Malaysia is divided into
two distinct parts: Peninsular Malaysia and the East Malaysian
provinces of Sabah and Sarawak in North Borneo. The two regions are
650km apart, separated by the South China Sea. Peninsular Malaysia
shares borders with Thailand and Singapore. Sabah and Sarawak border
Kalimantan (the Indonesian part of Borneo), and Sarawak surrounds the
tiny enclave of Brunei. The Andaman Sea is on the west coast of the
peninsula. The east coast of the peninsula, Sabah and Sarawak all
adjoin the South China Sea.
Peninsular Malaysia accounts for 40% of the country's land mass.
Several mountain ranges run north-south along the spine of the
peninsula. There is a wide, fertile plain on the west coast, and a
narrow coastal plain on the east. Sabah and Sarawak are covered by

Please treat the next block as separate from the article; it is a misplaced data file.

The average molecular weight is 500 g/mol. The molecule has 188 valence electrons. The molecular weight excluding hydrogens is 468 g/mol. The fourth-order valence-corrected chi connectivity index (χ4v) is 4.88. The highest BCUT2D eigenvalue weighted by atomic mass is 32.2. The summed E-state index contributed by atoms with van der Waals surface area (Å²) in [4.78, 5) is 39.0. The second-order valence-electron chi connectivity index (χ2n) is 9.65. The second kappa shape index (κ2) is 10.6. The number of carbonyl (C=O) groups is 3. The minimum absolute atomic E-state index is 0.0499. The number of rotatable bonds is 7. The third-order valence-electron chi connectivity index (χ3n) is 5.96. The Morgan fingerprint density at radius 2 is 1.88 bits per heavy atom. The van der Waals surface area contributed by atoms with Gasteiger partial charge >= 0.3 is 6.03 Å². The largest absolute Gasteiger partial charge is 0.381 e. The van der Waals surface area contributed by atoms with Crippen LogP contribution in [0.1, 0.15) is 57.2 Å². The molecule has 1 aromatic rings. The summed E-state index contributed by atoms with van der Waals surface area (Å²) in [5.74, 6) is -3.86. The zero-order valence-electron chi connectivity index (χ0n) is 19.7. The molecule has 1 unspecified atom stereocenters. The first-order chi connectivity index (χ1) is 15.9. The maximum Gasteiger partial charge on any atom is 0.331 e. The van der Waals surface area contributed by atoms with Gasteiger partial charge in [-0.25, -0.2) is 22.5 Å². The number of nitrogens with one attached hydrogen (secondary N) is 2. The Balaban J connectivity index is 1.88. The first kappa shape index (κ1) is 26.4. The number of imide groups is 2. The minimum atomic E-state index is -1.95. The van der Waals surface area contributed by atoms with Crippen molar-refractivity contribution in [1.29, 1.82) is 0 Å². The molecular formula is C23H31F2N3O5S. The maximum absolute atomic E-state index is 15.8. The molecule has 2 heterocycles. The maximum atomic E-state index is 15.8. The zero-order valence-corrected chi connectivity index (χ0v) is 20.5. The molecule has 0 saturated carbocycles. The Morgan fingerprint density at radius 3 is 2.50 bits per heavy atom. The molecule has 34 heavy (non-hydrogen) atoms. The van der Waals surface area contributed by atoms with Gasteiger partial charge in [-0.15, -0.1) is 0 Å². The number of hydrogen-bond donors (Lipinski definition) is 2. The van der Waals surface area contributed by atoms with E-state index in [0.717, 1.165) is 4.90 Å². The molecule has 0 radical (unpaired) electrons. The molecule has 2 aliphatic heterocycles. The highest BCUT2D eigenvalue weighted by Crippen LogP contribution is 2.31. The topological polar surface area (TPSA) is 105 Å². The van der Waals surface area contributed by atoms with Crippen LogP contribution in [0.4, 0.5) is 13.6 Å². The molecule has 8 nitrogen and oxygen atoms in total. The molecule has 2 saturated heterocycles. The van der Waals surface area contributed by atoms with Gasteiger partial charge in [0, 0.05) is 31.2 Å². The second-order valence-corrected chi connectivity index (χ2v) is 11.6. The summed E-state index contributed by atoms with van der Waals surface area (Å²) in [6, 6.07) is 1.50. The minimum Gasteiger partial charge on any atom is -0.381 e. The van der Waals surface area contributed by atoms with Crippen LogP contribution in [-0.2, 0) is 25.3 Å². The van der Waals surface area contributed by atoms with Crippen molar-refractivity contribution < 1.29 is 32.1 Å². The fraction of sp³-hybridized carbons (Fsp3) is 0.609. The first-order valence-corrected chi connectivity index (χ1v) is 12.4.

dense jungles and have large river systems. Mt Kinabalu (4101m) in
Sabah is one of the highest peaks in South-East Asia. More than 60% of
the country is still rainforest, but a government plan to build a huge
hydroelectric dam in Sarawak is expected to decimate 69,000 acres of
forest, which does not augur well for the future. There are 8000
species of flowering plants in Peninsular Malaysia alone, including
2000 tree species, 800 different orchids and 200 types of palm.
Malaysia fauna includes elephants, rhinos, tigers, leopards, tapirs,
sun bears, orang-utans and gibbons. East Malaysia has one of the most
abundant and varied bird populations in the world.
Malaysia is hot and humid
all year. Temperatures are usually between 20-30 degrees Celsius;
humidity is usually 90%. The region has a monsoon climate, but only
the east coast of Peninsular Malaysia has a real rainy season. The
wettest season on the west coast of the peninsula is between September
and December; on the east coast and in Sabah and Sarawak it's between
October and February. Rain, when it comes, generally interrupts the
sunshine only briefly; most of it falls in short, strong bursts.